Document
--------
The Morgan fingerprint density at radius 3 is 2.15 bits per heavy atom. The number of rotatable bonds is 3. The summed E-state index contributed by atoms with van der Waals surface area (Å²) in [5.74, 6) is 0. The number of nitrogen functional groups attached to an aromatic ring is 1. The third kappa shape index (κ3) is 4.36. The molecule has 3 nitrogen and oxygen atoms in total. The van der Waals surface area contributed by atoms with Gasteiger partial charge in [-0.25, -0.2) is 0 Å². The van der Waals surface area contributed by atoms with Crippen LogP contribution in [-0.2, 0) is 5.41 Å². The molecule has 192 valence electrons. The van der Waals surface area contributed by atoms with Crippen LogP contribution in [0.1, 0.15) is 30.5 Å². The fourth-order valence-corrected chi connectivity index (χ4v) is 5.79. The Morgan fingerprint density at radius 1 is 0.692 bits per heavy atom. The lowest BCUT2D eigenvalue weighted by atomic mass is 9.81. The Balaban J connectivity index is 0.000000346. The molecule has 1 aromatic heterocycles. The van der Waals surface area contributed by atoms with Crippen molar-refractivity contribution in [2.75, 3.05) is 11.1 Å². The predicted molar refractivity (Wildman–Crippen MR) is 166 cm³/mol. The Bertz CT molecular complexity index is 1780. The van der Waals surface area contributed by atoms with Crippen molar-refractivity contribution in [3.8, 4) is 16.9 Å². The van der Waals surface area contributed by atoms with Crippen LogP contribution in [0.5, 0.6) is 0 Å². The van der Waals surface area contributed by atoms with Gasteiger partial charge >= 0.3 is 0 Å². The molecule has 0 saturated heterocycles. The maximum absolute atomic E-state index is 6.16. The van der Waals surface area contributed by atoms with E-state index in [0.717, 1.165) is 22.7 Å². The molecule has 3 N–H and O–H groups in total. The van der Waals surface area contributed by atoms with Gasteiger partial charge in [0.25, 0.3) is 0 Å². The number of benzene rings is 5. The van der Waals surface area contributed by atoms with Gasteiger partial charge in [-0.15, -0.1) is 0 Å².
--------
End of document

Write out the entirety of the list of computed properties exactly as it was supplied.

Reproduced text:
The Morgan fingerprint density at radius 3 is 2.15 bits per heavy atom. The number of rotatable bonds is 3. The summed E-state index contributed by atoms with van der Waals surface area (Å²) in [5.74, 6) is 0. The number of nitrogen functional groups attached to an aromatic ring is 1. The third kappa shape index (κ3) is 4.36. The molecule has 3 nitrogen and oxygen atoms in total. The van der Waals surface area contributed by atoms with Gasteiger partial charge in [-0.25, -0.2) is 0 Å². The van der Waals surface area contributed by atoms with Crippen LogP contribution in [-0.2, 0) is 5.41 Å². The molecule has 192 valence electrons. The van der Waals surface area contributed by atoms with Crippen LogP contribution in [0.1, 0.15) is 30.5 Å². The fourth-order valence-corrected chi connectivity index (χ4v) is 5.79. The Morgan fingerprint density at radius 1 is 0.692 bits per heavy atom. The lowest BCUT2D eigenvalue weighted by atomic mass is 9.81. The Balaban J connectivity index is 0.000000346. The molecule has 1 aromatic heterocycles. The van der Waals surface area contributed by atoms with Crippen molar-refractivity contribution in [2.75, 3.05) is 11.1 Å². The predicted molar refractivity (Wildman–Crippen MR) is 166 cm³/mol. The Bertz CT molecular complexity index is 1780. The van der Waals surface area contributed by atoms with Crippen molar-refractivity contribution in [3.8, 4) is 16.9 Å². The van der Waals surface area contributed by atoms with Crippen LogP contribution in [0.5, 0.6) is 0 Å². The van der Waals surface area contributed by atoms with Gasteiger partial charge >= 0.3 is 0 Å². The molecule has 0 saturated heterocycles. The maximum absolute atomic E-state index is 6.16. The van der Waals surface area contributed by atoms with E-state index in [0.717, 1.165) is 22.7 Å². The molecule has 3 N–H and O–H groups in total. The van der Waals surface area contributed by atoms with Gasteiger partial charge in [0.25, 0.3) is 0 Å². The number of benzene rings is 5. The van der Waals surface area contributed by atoms with Gasteiger partial charge in [-0.15, -0.1) is 0 Å².